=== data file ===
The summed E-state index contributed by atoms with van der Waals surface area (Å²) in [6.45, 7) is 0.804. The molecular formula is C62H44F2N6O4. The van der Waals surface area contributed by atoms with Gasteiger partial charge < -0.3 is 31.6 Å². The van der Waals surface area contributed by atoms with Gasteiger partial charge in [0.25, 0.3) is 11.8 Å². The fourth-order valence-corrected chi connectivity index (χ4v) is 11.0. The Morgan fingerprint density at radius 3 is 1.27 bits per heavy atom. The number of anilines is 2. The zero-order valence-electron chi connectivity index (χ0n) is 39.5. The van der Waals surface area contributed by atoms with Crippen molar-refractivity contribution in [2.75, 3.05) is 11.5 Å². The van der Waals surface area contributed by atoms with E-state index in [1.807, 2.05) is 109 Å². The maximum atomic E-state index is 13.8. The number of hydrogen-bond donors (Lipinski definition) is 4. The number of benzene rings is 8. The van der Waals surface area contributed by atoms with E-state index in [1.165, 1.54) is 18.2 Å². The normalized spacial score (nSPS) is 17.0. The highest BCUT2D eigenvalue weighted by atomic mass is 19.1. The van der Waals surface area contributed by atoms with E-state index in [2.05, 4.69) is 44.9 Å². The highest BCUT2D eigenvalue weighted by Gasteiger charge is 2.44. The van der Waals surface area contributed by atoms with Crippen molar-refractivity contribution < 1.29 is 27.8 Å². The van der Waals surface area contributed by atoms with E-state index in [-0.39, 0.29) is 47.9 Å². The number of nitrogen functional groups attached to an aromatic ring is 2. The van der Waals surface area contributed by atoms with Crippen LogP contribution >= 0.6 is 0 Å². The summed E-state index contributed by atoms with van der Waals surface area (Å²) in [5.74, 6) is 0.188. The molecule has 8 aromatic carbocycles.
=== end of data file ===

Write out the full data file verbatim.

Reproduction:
The summed E-state index contributed by atoms with van der Waals surface area (Å²) in [6.45, 7) is 0.804. The molecular formula is C62H44F2N6O4. The van der Waals surface area contributed by atoms with Gasteiger partial charge < -0.3 is 31.6 Å². The van der Waals surface area contributed by atoms with Gasteiger partial charge in [0.25, 0.3) is 11.8 Å². The fourth-order valence-corrected chi connectivity index (χ4v) is 11.0. The Morgan fingerprint density at radius 3 is 1.27 bits per heavy atom. The number of anilines is 2. The zero-order valence-electron chi connectivity index (χ0n) is 39.5. The van der Waals surface area contributed by atoms with Crippen molar-refractivity contribution in [2.75, 3.05) is 11.5 Å². The van der Waals surface area contributed by atoms with E-state index in [1.807, 2.05) is 109 Å². The maximum atomic E-state index is 13.8. The number of hydrogen-bond donors (Lipinski definition) is 4. The number of benzene rings is 8. The van der Waals surface area contributed by atoms with E-state index in [1.165, 1.54) is 18.2 Å². The normalized spacial score (nSPS) is 17.0. The highest BCUT2D eigenvalue weighted by atomic mass is 19.1. The van der Waals surface area contributed by atoms with E-state index in [2.05, 4.69) is 44.9 Å². The highest BCUT2D eigenvalue weighted by Gasteiger charge is 2.44. The van der Waals surface area contributed by atoms with Crippen molar-refractivity contribution < 1.29 is 27.8 Å². The van der Waals surface area contributed by atoms with E-state index in [-0.39, 0.29) is 47.9 Å². The number of nitrogen functional groups attached to an aromatic ring is 2. The van der Waals surface area contributed by atoms with Crippen LogP contribution >= 0.6 is 0 Å². The summed E-state index contributed by atoms with van der Waals surface area (Å²) in [5.74, 6) is 0.188. The molecule has 8 aromatic carbocycles.